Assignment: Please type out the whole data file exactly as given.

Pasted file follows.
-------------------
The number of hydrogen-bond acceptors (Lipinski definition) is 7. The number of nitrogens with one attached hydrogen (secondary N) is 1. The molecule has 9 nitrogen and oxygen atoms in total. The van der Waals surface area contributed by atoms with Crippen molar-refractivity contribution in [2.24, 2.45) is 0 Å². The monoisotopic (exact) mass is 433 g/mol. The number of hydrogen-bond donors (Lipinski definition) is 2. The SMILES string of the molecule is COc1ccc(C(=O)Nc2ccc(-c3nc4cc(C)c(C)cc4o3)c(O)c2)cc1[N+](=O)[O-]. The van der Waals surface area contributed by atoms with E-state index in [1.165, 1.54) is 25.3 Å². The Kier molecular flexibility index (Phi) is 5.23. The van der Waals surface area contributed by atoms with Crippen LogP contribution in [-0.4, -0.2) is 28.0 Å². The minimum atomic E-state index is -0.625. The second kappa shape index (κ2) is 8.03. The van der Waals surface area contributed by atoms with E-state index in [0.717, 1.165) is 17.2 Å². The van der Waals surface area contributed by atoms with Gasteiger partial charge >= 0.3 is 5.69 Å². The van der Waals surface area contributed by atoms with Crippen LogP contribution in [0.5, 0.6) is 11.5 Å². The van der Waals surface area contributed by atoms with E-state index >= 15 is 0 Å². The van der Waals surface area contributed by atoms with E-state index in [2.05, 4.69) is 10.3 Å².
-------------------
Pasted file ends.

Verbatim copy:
The number of hydrogen-bond acceptors (Lipinski definition) is 7. The number of nitrogens with one attached hydrogen (secondary N) is 1. The molecule has 9 nitrogen and oxygen atoms in total. The van der Waals surface area contributed by atoms with Crippen molar-refractivity contribution in [2.24, 2.45) is 0 Å². The monoisotopic (exact) mass is 433 g/mol. The number of hydrogen-bond donors (Lipinski definition) is 2. The SMILES string of the molecule is COc1ccc(C(=O)Nc2ccc(-c3nc4cc(C)c(C)cc4o3)c(O)c2)cc1[N+](=O)[O-]. The van der Waals surface area contributed by atoms with E-state index in [1.165, 1.54) is 25.3 Å². The Kier molecular flexibility index (Phi) is 5.23. The van der Waals surface area contributed by atoms with Crippen LogP contribution in [-0.4, -0.2) is 28.0 Å². The minimum atomic E-state index is -0.625. The second kappa shape index (κ2) is 8.03. The van der Waals surface area contributed by atoms with E-state index in [0.717, 1.165) is 17.2 Å². The van der Waals surface area contributed by atoms with Gasteiger partial charge >= 0.3 is 5.69 Å². The van der Waals surface area contributed by atoms with Crippen LogP contribution in [0.5, 0.6) is 11.5 Å². The van der Waals surface area contributed by atoms with E-state index >= 15 is 0 Å². The van der Waals surface area contributed by atoms with E-state index in [2.05, 4.69) is 10.3 Å².